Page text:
The Mansion House Hotel has paid fines totaling $21,400 to the town of Tisbury for illegally discharging groundwater into the aging municipal sewer system over more than half a year.

The charge represents $100 a day for 214 days, according to a letter to the hotel from town administrator John (Jay) Grande dated Oct. 29, 2021.

A copy of the hotel’s check, dated the same day, was provided to the Gazette by Mr. Grande along with his letter, which warns the Mansion House that similar violations will cost the hotel at least five times as much in daily fees.

“[A]ny future discharge of stormwater or wastewater into the municipal wastewater system from your premises will be assessed at a higher rate per day,” Mr. Grande wrote.

“I have been advised by our wastewater superintendent [Jared Meader] that the rate will be a minimum of $500 a day.”

The illegal discharge was discovered in May 2020 by former wastewater superintendent David Thompson, who saw the hotel’s pumping hours at the treatment plant as unusually high given that the Mansion House was closed due to the pandemic.

With an approved wastewater flow of 11,000 gallons a day, the hotel is already one of the largest users of the town’s small treatment plant, which has exceeded its capacity on multiple occasions over the past few years.

After an investigation, Mr. Thompson found that 12,000 to 15,000 gallons of groundwater — which is illegal to discharge — were being pumped into the town’s sewer system through a sump pump in the hotel’s laundry area.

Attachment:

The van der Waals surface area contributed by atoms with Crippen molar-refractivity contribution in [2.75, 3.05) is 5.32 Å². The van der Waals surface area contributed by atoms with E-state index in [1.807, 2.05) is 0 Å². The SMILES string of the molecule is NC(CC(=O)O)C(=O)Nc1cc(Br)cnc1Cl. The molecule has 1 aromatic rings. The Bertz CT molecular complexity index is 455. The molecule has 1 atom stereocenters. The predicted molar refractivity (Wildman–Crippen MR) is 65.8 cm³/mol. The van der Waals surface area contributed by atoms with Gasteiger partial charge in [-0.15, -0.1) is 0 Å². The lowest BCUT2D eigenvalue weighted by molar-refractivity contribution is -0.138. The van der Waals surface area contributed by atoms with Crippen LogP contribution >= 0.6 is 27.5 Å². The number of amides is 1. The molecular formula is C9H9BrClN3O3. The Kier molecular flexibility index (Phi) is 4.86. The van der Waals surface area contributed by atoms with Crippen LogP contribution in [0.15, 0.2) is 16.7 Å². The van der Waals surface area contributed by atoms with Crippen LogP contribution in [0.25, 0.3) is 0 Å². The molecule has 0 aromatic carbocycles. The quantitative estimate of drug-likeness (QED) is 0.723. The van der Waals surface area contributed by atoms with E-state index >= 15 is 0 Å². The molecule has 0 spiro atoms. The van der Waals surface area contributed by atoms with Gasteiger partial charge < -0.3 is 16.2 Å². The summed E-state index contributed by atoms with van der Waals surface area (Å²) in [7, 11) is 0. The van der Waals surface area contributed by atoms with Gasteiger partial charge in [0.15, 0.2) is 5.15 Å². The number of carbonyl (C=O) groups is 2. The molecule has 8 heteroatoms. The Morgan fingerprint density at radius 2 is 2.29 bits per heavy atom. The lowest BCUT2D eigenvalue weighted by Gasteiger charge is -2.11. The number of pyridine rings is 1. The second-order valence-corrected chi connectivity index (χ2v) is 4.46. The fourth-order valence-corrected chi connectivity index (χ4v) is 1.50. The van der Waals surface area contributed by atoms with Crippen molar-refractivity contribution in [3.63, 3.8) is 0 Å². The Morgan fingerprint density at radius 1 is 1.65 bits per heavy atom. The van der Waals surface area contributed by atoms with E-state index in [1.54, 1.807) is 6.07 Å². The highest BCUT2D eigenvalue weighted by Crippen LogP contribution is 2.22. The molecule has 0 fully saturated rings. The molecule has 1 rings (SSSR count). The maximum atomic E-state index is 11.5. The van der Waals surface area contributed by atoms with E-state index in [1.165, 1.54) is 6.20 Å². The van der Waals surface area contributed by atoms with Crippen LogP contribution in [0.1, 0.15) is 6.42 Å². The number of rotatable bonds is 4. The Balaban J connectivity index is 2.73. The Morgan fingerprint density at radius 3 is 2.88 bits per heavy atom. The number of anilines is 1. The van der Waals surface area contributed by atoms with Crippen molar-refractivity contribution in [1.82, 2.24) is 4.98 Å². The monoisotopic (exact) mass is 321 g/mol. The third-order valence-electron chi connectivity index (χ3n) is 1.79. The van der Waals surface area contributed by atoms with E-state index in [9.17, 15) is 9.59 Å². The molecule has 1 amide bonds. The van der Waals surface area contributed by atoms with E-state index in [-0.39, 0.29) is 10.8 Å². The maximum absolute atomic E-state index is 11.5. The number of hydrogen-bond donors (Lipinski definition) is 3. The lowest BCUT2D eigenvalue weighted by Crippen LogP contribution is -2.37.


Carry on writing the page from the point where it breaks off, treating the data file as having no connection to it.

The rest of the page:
Mansion House owner Josh Goldstein said a pit liner for laundry graywater had cracked, allowing the groundwater to enter the system unbeknownst to hotel staff.

No fine was imposed and the Mansion House was allowed to reconnect the pump to the sewer system by Memorial Day weekend. Mr. Thompson’s employment was terminated by the town a few weeks later.

Superintendent Jared Meader was hired in October 2020. In December of that year, the hotel completed a new leaching field.

Covid-19 shutdowns, delayed meetings and turnover on the select board and wastewater board all contributed to the slow pace of resolving the Mansion House matter, Mr. Grande told the Gazette last year.